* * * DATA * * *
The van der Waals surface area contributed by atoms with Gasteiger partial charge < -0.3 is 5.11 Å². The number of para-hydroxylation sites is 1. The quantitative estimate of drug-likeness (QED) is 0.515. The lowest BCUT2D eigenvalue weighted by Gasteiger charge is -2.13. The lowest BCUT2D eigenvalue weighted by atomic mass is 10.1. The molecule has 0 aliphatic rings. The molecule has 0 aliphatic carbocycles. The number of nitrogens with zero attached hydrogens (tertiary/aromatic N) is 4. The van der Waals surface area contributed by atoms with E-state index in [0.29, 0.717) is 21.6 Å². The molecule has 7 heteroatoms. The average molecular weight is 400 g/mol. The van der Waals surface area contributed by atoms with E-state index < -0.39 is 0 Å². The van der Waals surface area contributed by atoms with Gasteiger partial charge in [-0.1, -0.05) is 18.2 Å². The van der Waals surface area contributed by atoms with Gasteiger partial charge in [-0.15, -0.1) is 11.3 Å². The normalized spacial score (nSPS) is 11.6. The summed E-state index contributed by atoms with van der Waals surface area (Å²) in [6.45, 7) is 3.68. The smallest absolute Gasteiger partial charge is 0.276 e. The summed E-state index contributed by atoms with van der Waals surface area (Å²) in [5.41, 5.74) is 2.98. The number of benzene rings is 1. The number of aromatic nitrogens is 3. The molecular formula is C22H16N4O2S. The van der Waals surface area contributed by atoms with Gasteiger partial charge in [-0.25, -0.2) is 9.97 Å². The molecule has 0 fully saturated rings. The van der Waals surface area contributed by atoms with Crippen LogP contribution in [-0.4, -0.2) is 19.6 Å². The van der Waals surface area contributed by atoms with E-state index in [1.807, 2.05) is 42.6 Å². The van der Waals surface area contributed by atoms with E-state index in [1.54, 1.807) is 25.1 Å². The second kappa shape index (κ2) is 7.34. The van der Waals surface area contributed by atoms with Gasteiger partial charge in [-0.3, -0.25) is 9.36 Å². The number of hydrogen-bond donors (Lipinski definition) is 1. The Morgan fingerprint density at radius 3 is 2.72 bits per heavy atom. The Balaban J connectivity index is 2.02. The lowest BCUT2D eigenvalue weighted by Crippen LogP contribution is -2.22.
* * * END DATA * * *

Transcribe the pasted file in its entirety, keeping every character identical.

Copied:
The van der Waals surface area contributed by atoms with Gasteiger partial charge < -0.3 is 5.11 Å². The number of para-hydroxylation sites is 1. The quantitative estimate of drug-likeness (QED) is 0.515. The lowest BCUT2D eigenvalue weighted by Gasteiger charge is -2.13. The lowest BCUT2D eigenvalue weighted by atomic mass is 10.1. The molecule has 0 aliphatic rings. The molecule has 0 aliphatic carbocycles. The number of nitrogens with zero attached hydrogens (tertiary/aromatic N) is 4. The van der Waals surface area contributed by atoms with E-state index in [0.29, 0.717) is 21.6 Å². The molecule has 7 heteroatoms. The average molecular weight is 400 g/mol. The van der Waals surface area contributed by atoms with E-state index < -0.39 is 0 Å². The van der Waals surface area contributed by atoms with Gasteiger partial charge in [-0.1, -0.05) is 18.2 Å². The van der Waals surface area contributed by atoms with Gasteiger partial charge in [-0.15, -0.1) is 11.3 Å². The normalized spacial score (nSPS) is 11.6. The summed E-state index contributed by atoms with van der Waals surface area (Å²) in [6.45, 7) is 3.68. The smallest absolute Gasteiger partial charge is 0.276 e. The summed E-state index contributed by atoms with van der Waals surface area (Å²) in [5.41, 5.74) is 2.98. The number of benzene rings is 1. The number of aromatic nitrogens is 3. The molecular formula is C22H16N4O2S. The van der Waals surface area contributed by atoms with Gasteiger partial charge in [-0.25, -0.2) is 9.97 Å². The molecule has 0 fully saturated rings. The van der Waals surface area contributed by atoms with Crippen LogP contribution in [-0.4, -0.2) is 19.6 Å². The van der Waals surface area contributed by atoms with E-state index in [1.807, 2.05) is 42.6 Å². The van der Waals surface area contributed by atoms with E-state index in [1.54, 1.807) is 25.1 Å². The second kappa shape index (κ2) is 7.34. The van der Waals surface area contributed by atoms with Gasteiger partial charge in [-0.3, -0.25) is 9.36 Å². The number of hydrogen-bond donors (Lipinski definition) is 1. The Morgan fingerprint density at radius 3 is 2.72 bits per heavy atom. The Balaban J connectivity index is 2.02. The lowest BCUT2D eigenvalue weighted by Crippen LogP contribution is -2.22.